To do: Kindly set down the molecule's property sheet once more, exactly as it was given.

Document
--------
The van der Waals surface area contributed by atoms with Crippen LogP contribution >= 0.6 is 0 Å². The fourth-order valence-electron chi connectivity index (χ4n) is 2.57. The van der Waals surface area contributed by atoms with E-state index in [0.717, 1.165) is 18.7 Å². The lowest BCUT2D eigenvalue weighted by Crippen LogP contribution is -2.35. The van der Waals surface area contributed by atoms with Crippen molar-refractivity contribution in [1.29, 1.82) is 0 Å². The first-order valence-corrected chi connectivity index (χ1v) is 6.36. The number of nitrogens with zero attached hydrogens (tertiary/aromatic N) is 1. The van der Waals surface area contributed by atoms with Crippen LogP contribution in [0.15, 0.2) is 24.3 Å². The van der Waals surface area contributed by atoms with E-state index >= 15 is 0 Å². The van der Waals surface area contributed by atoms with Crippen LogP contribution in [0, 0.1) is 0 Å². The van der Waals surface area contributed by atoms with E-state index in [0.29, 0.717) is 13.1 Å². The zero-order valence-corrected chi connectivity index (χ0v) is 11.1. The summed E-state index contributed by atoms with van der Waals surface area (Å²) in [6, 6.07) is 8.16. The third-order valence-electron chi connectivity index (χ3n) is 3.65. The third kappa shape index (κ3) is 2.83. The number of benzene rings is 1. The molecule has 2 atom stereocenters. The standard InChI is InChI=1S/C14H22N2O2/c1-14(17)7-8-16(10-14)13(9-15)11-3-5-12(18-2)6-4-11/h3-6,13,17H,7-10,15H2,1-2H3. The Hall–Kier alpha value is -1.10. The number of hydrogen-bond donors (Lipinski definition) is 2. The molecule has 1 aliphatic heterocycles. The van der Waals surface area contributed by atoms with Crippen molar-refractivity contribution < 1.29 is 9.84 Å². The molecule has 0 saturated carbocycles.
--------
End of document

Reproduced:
The van der Waals surface area contributed by atoms with Crippen LogP contribution >= 0.6 is 0 Å². The fourth-order valence-electron chi connectivity index (χ4n) is 2.57. The van der Waals surface area contributed by atoms with E-state index in [0.717, 1.165) is 18.7 Å². The lowest BCUT2D eigenvalue weighted by Crippen LogP contribution is -2.35. The van der Waals surface area contributed by atoms with Crippen molar-refractivity contribution in [1.29, 1.82) is 0 Å². The first-order valence-corrected chi connectivity index (χ1v) is 6.36. The number of nitrogens with zero attached hydrogens (tertiary/aromatic N) is 1. The van der Waals surface area contributed by atoms with Crippen LogP contribution in [0.15, 0.2) is 24.3 Å². The van der Waals surface area contributed by atoms with E-state index >= 15 is 0 Å². The van der Waals surface area contributed by atoms with Crippen LogP contribution in [0, 0.1) is 0 Å². The van der Waals surface area contributed by atoms with E-state index in [0.29, 0.717) is 13.1 Å². The zero-order valence-corrected chi connectivity index (χ0v) is 11.1. The summed E-state index contributed by atoms with van der Waals surface area (Å²) in [6, 6.07) is 8.16. The third-order valence-electron chi connectivity index (χ3n) is 3.65. The third kappa shape index (κ3) is 2.83. The number of benzene rings is 1. The molecule has 2 atom stereocenters. The standard InChI is InChI=1S/C14H22N2O2/c1-14(17)7-8-16(10-14)13(9-15)11-3-5-12(18-2)6-4-11/h3-6,13,17H,7-10,15H2,1-2H3. The Hall–Kier alpha value is -1.10. The number of hydrogen-bond donors (Lipinski definition) is 2. The molecule has 1 aliphatic heterocycles. The van der Waals surface area contributed by atoms with Crippen molar-refractivity contribution < 1.29 is 9.84 Å². The molecule has 0 saturated carbocycles.